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British secret operations in Yemen

The newest number of Intelligence and National Security is a treasure-trove of academic glitter that makes me sorry for not studying any more.

Just check out this abstract for an article on the British involvement in the Civil War in Yemen:

While officials in Whitehall condoned a series of official covert operations along the Federation border with Yemen they remained strictly controlled and defensive in nature. By contrast, a group of influential Conservative MPs, having already engaged in what might be termed para-diplomacy that effectively stymied British recognition of the new regime in Sana?a , looked to extend British clandestine activity to include direct aid to, and training of, the Royalist Forces deep inside Yemen itself. With the initial support of key Middle Eastern potentates, a private mercenary organization emerged that, while enjoying the tacit encouragement of some in Whitehall, acted above and beyond the control of London in support of what they considered to be Britain?s interest, an interest which, despite the huge political and diplomatic risks involved, came to enlist the help of Israel. At a time when much academic attention has been focused on the rise of the private military organization, the debates over their efficacy, both political and moral, as a tool of foreign policy can be traced to events in the mountains and deserts of the Yemen over four decades ago.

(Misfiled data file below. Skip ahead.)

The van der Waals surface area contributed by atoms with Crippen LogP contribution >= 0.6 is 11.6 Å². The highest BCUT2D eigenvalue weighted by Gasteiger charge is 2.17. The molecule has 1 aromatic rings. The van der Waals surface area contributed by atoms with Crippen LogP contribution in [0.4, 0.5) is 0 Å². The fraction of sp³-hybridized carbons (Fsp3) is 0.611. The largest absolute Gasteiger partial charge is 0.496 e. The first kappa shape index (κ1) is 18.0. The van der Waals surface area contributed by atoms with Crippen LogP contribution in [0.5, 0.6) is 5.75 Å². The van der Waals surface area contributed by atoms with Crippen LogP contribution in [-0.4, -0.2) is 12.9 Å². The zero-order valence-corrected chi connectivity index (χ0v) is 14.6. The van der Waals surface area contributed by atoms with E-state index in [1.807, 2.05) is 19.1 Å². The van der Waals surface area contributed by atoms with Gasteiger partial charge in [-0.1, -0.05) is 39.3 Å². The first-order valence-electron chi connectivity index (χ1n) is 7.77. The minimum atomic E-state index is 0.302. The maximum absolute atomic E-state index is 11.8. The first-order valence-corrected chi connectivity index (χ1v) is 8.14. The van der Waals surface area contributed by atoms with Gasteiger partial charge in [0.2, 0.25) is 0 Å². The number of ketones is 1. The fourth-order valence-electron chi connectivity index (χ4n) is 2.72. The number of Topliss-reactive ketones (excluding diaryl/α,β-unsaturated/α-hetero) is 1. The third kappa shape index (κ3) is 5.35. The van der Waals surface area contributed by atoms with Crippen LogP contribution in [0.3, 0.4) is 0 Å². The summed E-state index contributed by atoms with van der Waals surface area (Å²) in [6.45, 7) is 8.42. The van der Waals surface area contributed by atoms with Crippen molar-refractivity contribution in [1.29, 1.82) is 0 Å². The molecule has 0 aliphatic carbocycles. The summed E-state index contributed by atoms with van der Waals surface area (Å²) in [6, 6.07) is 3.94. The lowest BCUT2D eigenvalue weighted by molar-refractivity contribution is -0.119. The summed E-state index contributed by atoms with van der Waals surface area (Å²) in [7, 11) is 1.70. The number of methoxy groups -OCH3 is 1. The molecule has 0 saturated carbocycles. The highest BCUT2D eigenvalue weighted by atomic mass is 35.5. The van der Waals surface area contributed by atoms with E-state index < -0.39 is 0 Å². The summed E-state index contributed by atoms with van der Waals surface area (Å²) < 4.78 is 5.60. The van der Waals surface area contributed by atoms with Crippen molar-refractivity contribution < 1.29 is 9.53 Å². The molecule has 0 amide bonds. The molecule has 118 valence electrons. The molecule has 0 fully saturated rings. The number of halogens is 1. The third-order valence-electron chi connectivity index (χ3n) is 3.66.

?Where the State Feared to Tread?: Britain, Britons, Covert Action and the Yemen Civil War, 1962?64
JONES, CLIVE, Intelligence and National Security, Vol. 21, No. 5, October 2006


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